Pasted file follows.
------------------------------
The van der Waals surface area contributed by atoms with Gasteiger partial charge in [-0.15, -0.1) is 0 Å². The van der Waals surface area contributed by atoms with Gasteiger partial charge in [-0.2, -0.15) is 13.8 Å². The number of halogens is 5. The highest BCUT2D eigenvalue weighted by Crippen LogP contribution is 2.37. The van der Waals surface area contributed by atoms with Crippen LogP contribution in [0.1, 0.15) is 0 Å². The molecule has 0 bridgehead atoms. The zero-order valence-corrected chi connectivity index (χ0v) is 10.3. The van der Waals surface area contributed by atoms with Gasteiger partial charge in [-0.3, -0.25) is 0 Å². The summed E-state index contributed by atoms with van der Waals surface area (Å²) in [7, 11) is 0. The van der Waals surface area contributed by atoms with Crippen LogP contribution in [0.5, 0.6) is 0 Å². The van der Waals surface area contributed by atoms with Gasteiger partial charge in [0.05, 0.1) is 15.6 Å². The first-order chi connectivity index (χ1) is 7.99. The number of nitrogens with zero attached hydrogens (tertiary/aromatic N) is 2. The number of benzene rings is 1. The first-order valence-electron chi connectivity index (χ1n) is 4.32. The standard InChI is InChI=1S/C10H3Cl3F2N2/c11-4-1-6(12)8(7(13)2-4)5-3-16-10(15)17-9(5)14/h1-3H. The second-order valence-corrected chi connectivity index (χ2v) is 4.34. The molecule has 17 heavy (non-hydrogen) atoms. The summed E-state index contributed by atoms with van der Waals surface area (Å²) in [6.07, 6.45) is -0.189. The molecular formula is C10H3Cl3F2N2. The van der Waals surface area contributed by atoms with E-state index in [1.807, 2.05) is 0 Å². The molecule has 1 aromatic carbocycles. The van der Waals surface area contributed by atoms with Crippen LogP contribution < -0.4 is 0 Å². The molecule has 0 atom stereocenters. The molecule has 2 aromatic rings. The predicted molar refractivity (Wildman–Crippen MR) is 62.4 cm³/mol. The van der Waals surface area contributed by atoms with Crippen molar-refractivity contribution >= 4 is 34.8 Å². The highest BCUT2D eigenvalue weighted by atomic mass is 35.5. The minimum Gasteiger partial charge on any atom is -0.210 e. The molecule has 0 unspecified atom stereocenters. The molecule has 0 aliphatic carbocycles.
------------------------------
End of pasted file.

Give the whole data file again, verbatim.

The van der Waals surface area contributed by atoms with Gasteiger partial charge in [-0.15, -0.1) is 0 Å². The van der Waals surface area contributed by atoms with Gasteiger partial charge in [-0.2, -0.15) is 13.8 Å². The number of halogens is 5. The highest BCUT2D eigenvalue weighted by Crippen LogP contribution is 2.37. The van der Waals surface area contributed by atoms with Crippen LogP contribution in [0.1, 0.15) is 0 Å². The molecule has 0 bridgehead atoms. The zero-order valence-corrected chi connectivity index (χ0v) is 10.3. The van der Waals surface area contributed by atoms with Gasteiger partial charge in [-0.3, -0.25) is 0 Å². The summed E-state index contributed by atoms with van der Waals surface area (Å²) in [7, 11) is 0. The van der Waals surface area contributed by atoms with Crippen LogP contribution in [0.5, 0.6) is 0 Å². The van der Waals surface area contributed by atoms with Gasteiger partial charge in [0.05, 0.1) is 15.6 Å². The first-order chi connectivity index (χ1) is 7.99. The number of nitrogens with zero attached hydrogens (tertiary/aromatic N) is 2. The number of benzene rings is 1. The first-order valence-electron chi connectivity index (χ1n) is 4.32. The standard InChI is InChI=1S/C10H3Cl3F2N2/c11-4-1-6(12)8(7(13)2-4)5-3-16-10(15)17-9(5)14/h1-3H. The second-order valence-corrected chi connectivity index (χ2v) is 4.34. The molecule has 17 heavy (non-hydrogen) atoms. The summed E-state index contributed by atoms with van der Waals surface area (Å²) in [6.07, 6.45) is -0.189. The molecular formula is C10H3Cl3F2N2. The van der Waals surface area contributed by atoms with E-state index in [1.807, 2.05) is 0 Å². The molecule has 1 aromatic carbocycles. The van der Waals surface area contributed by atoms with Crippen LogP contribution < -0.4 is 0 Å². The molecule has 0 atom stereocenters. The molecule has 2 aromatic rings. The predicted molar refractivity (Wildman–Crippen MR) is 62.4 cm³/mol. The van der Waals surface area contributed by atoms with Crippen molar-refractivity contribution >= 4 is 34.8 Å². The highest BCUT2D eigenvalue weighted by atomic mass is 35.5. The minimum Gasteiger partial charge on any atom is -0.210 e. The molecule has 0 unspecified atom stereocenters. The molecule has 0 aliphatic carbocycles.